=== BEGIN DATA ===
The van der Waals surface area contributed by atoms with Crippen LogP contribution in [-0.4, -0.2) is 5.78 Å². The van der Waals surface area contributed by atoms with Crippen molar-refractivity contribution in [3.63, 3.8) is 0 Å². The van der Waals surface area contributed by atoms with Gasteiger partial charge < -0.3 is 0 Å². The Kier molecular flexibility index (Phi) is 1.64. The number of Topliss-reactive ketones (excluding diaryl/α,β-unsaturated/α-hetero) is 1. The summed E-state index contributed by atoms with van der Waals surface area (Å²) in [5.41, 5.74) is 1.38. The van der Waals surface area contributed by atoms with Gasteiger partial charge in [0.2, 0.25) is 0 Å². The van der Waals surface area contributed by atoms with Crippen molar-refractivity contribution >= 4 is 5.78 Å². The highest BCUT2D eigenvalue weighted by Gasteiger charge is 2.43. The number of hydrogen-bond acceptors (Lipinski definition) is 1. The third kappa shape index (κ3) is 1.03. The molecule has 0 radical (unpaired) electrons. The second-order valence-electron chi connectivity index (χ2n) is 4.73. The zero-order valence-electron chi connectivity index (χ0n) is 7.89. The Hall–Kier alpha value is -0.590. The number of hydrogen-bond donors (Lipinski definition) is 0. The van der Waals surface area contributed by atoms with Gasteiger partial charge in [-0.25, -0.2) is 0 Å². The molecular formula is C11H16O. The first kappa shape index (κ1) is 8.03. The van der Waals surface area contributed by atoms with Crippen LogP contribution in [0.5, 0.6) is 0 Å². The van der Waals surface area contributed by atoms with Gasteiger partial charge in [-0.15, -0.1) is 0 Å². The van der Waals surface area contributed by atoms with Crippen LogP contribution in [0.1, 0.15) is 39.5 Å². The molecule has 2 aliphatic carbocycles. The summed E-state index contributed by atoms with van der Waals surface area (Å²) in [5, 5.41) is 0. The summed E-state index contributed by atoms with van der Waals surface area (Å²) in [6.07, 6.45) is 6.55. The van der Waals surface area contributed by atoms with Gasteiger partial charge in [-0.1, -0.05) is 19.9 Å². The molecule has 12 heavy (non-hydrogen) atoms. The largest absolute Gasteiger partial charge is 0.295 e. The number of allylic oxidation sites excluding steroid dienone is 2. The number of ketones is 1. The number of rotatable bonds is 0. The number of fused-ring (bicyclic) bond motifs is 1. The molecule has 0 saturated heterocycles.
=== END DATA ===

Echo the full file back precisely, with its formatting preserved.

The van der Waals surface area contributed by atoms with Crippen LogP contribution in [-0.4, -0.2) is 5.78 Å². The van der Waals surface area contributed by atoms with Crippen molar-refractivity contribution in [3.63, 3.8) is 0 Å². The van der Waals surface area contributed by atoms with Gasteiger partial charge < -0.3 is 0 Å². The Kier molecular flexibility index (Phi) is 1.64. The number of Topliss-reactive ketones (excluding diaryl/α,β-unsaturated/α-hetero) is 1. The summed E-state index contributed by atoms with van der Waals surface area (Å²) in [5.41, 5.74) is 1.38. The van der Waals surface area contributed by atoms with Gasteiger partial charge in [0.2, 0.25) is 0 Å². The van der Waals surface area contributed by atoms with Crippen molar-refractivity contribution >= 4 is 5.78 Å². The highest BCUT2D eigenvalue weighted by Gasteiger charge is 2.43. The number of hydrogen-bond acceptors (Lipinski definition) is 1. The third kappa shape index (κ3) is 1.03. The molecule has 0 radical (unpaired) electrons. The second-order valence-electron chi connectivity index (χ2n) is 4.73. The zero-order valence-electron chi connectivity index (χ0n) is 7.89. The Hall–Kier alpha value is -0.590. The number of hydrogen-bond donors (Lipinski definition) is 0. The van der Waals surface area contributed by atoms with Gasteiger partial charge in [-0.25, -0.2) is 0 Å². The molecular formula is C11H16O. The first kappa shape index (κ1) is 8.03. The van der Waals surface area contributed by atoms with Crippen LogP contribution in [0.5, 0.6) is 0 Å². The van der Waals surface area contributed by atoms with Gasteiger partial charge in [-0.15, -0.1) is 0 Å². The van der Waals surface area contributed by atoms with Crippen LogP contribution in [0.1, 0.15) is 39.5 Å². The molecule has 2 aliphatic carbocycles. The summed E-state index contributed by atoms with van der Waals surface area (Å²) in [5, 5.41) is 0. The summed E-state index contributed by atoms with van der Waals surface area (Å²) in [6.07, 6.45) is 6.55. The van der Waals surface area contributed by atoms with Gasteiger partial charge in [-0.1, -0.05) is 19.9 Å². The molecule has 12 heavy (non-hydrogen) atoms. The largest absolute Gasteiger partial charge is 0.295 e. The number of allylic oxidation sites excluding steroid dienone is 2. The number of ketones is 1. The number of rotatable bonds is 0. The number of fused-ring (bicyclic) bond motifs is 1. The molecule has 0 saturated heterocycles.